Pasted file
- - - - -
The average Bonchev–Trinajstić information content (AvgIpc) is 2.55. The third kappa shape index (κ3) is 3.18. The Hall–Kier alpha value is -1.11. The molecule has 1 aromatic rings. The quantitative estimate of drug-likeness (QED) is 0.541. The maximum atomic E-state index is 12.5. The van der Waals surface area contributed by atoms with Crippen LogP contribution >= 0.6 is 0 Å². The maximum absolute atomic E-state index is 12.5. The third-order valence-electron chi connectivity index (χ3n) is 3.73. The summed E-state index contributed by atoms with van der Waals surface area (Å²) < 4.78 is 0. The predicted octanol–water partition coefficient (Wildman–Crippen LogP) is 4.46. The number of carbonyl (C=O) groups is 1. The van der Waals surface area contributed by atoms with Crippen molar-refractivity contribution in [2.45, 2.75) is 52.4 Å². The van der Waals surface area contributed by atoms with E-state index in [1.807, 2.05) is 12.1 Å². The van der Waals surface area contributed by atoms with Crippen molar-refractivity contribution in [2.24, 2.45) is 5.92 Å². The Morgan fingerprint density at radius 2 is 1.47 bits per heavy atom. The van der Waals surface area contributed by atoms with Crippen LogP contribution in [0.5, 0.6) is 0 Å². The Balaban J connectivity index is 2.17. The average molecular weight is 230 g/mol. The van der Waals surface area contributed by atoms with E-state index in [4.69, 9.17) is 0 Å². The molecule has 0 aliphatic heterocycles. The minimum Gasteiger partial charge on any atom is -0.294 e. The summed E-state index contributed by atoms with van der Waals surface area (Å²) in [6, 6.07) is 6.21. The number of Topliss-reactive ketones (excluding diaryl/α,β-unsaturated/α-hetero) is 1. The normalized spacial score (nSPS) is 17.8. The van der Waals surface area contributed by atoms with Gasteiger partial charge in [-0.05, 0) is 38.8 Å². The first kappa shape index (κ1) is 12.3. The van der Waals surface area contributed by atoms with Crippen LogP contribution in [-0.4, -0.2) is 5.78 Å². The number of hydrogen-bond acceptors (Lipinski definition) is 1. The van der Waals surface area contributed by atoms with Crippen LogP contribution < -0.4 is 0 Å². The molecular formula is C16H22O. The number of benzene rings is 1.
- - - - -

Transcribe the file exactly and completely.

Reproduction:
The average Bonchev–Trinajstić information content (AvgIpc) is 2.55. The third kappa shape index (κ3) is 3.18. The Hall–Kier alpha value is -1.11. The molecule has 1 aromatic rings. The quantitative estimate of drug-likeness (QED) is 0.541. The maximum atomic E-state index is 12.5. The van der Waals surface area contributed by atoms with Crippen LogP contribution >= 0.6 is 0 Å². The maximum absolute atomic E-state index is 12.5. The third-order valence-electron chi connectivity index (χ3n) is 3.73. The summed E-state index contributed by atoms with van der Waals surface area (Å²) < 4.78 is 0. The predicted octanol–water partition coefficient (Wildman–Crippen LogP) is 4.46. The number of carbonyl (C=O) groups is 1. The van der Waals surface area contributed by atoms with Crippen molar-refractivity contribution in [2.45, 2.75) is 52.4 Å². The van der Waals surface area contributed by atoms with E-state index in [1.807, 2.05) is 12.1 Å². The van der Waals surface area contributed by atoms with Crippen molar-refractivity contribution in [2.24, 2.45) is 5.92 Å². The Morgan fingerprint density at radius 2 is 1.47 bits per heavy atom. The van der Waals surface area contributed by atoms with Crippen LogP contribution in [0.5, 0.6) is 0 Å². The Balaban J connectivity index is 2.17. The average molecular weight is 230 g/mol. The van der Waals surface area contributed by atoms with E-state index in [4.69, 9.17) is 0 Å². The molecule has 0 aliphatic heterocycles. The minimum Gasteiger partial charge on any atom is -0.294 e. The summed E-state index contributed by atoms with van der Waals surface area (Å²) in [6, 6.07) is 6.21. The number of Topliss-reactive ketones (excluding diaryl/α,β-unsaturated/α-hetero) is 1. The normalized spacial score (nSPS) is 17.8. The van der Waals surface area contributed by atoms with Gasteiger partial charge in [-0.05, 0) is 38.8 Å². The first kappa shape index (κ1) is 12.3. The van der Waals surface area contributed by atoms with Crippen LogP contribution in [-0.4, -0.2) is 5.78 Å². The number of hydrogen-bond acceptors (Lipinski definition) is 1. The van der Waals surface area contributed by atoms with Crippen LogP contribution < -0.4 is 0 Å². The molecular formula is C16H22O. The number of benzene rings is 1.